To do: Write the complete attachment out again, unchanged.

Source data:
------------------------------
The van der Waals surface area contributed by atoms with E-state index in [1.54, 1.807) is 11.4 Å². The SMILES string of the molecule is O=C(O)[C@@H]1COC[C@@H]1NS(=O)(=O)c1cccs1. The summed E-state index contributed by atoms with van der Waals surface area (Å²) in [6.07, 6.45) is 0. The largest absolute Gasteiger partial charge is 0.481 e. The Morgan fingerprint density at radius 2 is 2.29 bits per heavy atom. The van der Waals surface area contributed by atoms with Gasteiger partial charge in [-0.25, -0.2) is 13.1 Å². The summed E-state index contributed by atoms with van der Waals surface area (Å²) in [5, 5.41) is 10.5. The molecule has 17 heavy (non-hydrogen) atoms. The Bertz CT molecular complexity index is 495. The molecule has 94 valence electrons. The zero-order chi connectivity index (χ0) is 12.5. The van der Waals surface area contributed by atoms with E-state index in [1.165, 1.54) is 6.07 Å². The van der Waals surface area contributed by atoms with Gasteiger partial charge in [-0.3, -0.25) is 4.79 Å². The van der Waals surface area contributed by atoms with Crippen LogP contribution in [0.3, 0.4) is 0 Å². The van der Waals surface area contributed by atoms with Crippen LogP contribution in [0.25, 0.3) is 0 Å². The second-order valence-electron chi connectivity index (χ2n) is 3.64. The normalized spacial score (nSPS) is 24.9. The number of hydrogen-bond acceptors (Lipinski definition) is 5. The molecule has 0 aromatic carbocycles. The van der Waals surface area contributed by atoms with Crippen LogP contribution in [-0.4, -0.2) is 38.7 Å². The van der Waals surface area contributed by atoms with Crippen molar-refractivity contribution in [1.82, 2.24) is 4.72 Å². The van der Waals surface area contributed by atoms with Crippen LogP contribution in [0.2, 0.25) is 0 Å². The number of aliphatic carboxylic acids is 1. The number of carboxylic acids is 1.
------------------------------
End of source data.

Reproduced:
The van der Waals surface area contributed by atoms with E-state index in [1.54, 1.807) is 11.4 Å². The SMILES string of the molecule is O=C(O)[C@@H]1COC[C@@H]1NS(=O)(=O)c1cccs1. The summed E-state index contributed by atoms with van der Waals surface area (Å²) in [6.07, 6.45) is 0. The largest absolute Gasteiger partial charge is 0.481 e. The Morgan fingerprint density at radius 2 is 2.29 bits per heavy atom. The van der Waals surface area contributed by atoms with Gasteiger partial charge in [-0.25, -0.2) is 13.1 Å². The summed E-state index contributed by atoms with van der Waals surface area (Å²) in [5, 5.41) is 10.5. The molecule has 17 heavy (non-hydrogen) atoms. The Bertz CT molecular complexity index is 495. The molecule has 94 valence electrons. The zero-order chi connectivity index (χ0) is 12.5. The van der Waals surface area contributed by atoms with E-state index in [1.165, 1.54) is 6.07 Å². The van der Waals surface area contributed by atoms with Gasteiger partial charge in [-0.3, -0.25) is 4.79 Å². The van der Waals surface area contributed by atoms with Crippen LogP contribution in [0.3, 0.4) is 0 Å². The van der Waals surface area contributed by atoms with Crippen LogP contribution in [0.25, 0.3) is 0 Å². The second-order valence-electron chi connectivity index (χ2n) is 3.64. The normalized spacial score (nSPS) is 24.9. The number of hydrogen-bond acceptors (Lipinski definition) is 5. The molecule has 0 aromatic carbocycles. The van der Waals surface area contributed by atoms with Crippen LogP contribution in [-0.4, -0.2) is 38.7 Å². The van der Waals surface area contributed by atoms with Crippen molar-refractivity contribution in [1.82, 2.24) is 4.72 Å². The van der Waals surface area contributed by atoms with Crippen LogP contribution in [0.2, 0.25) is 0 Å². The number of aliphatic carboxylic acids is 1. The number of carboxylic acids is 1.